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Applying for Student Loans


You’ve made it into college in the US; congratulations! As you begin your journey here, you’ve probably already realized that studying in the US is expensive. While many different types of scholarships, grants, and aid are available, you may still find the need to take up a student loan to cover the total cost of attendance.


So, how can you go about applying for student loans?


One avenue that US students will often mention is federal aid or loans, which is unfortunately unavailable to most international students.

Your US friends have probably mentioned the FAFSA (Free Application for Federal Student Aid) form to apply for financial aid from U.S. federal and state governments. As an international student, you are not eligible for federal student aid or federal student loans, but may still need to fill out the FAFSA as some schools use it to determine institutional aid.


Most loans for non-US students will require a co-signer.

As a young college student lacking a credit history and a means of earning income, banks usually need the guarantee of someone they can trust to pay back the loan. A co-signer is a person who is legally bound on a loan application to pay the outstanding debt in case the applicant is unable to pay.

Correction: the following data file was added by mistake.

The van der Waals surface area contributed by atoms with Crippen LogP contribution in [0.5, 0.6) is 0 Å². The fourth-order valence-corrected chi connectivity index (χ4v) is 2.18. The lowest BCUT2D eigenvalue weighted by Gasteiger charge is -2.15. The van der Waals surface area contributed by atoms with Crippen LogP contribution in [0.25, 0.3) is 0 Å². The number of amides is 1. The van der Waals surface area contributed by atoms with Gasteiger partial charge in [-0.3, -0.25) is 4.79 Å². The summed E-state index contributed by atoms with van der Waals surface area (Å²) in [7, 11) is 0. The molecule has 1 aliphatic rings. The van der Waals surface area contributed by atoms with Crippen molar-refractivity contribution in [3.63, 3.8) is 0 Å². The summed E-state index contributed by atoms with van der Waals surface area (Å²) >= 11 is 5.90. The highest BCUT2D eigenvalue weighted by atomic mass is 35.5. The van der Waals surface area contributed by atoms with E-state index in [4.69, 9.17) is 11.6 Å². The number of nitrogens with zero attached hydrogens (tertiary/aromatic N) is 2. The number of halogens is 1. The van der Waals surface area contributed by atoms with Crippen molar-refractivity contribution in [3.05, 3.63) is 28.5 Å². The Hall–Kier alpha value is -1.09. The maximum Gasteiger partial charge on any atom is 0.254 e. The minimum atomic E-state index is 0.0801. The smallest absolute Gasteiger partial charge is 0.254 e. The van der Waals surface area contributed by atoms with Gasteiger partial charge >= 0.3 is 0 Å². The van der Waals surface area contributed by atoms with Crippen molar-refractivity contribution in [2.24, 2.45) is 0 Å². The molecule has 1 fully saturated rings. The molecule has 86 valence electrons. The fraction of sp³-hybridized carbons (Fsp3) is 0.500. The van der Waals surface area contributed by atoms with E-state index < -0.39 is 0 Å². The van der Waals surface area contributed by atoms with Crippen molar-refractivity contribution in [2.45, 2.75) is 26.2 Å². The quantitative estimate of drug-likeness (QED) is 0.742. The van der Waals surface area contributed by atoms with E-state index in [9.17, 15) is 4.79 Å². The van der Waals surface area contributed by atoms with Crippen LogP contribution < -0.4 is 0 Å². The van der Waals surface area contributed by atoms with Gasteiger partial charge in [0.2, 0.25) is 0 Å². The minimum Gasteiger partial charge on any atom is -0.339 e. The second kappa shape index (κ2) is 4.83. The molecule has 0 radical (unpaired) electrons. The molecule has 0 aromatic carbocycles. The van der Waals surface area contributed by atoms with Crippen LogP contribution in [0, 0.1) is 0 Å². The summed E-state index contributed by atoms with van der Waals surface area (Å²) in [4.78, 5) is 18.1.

Your co-signer must be a US citizen or US permanent resident with good credit who has lived in the US for the past 2 years. One of the benefits of having a qualified co-signer is that it may give the borrower a better chance of approval and help lower the interest rate. If you don’t have a relative or friend who can act as a cosigner, you may need to look for a no co-signer loan.


Compare different loans!

As with any major financial decision, take a look at different options before making a choice. You can compare a few criteria:

  1. The amount available to borrow

  2. Fees

  3. Length of repayment

  4. Interest rate (Not only how high the interest rate is, but whether it is fixed or variable)

  5. Where your funds will be disbursed; some loans will disburse funds directly to your college or university.

  6. The option to pause payments if you run into financial trouble.

  7. A co-signer release: an option to free your co-signer from the obligation of acting as guarantor after a certain number of payments.

Be sure to consult with your university’s office of financial aid and any other trusted advisors before making a final decision.


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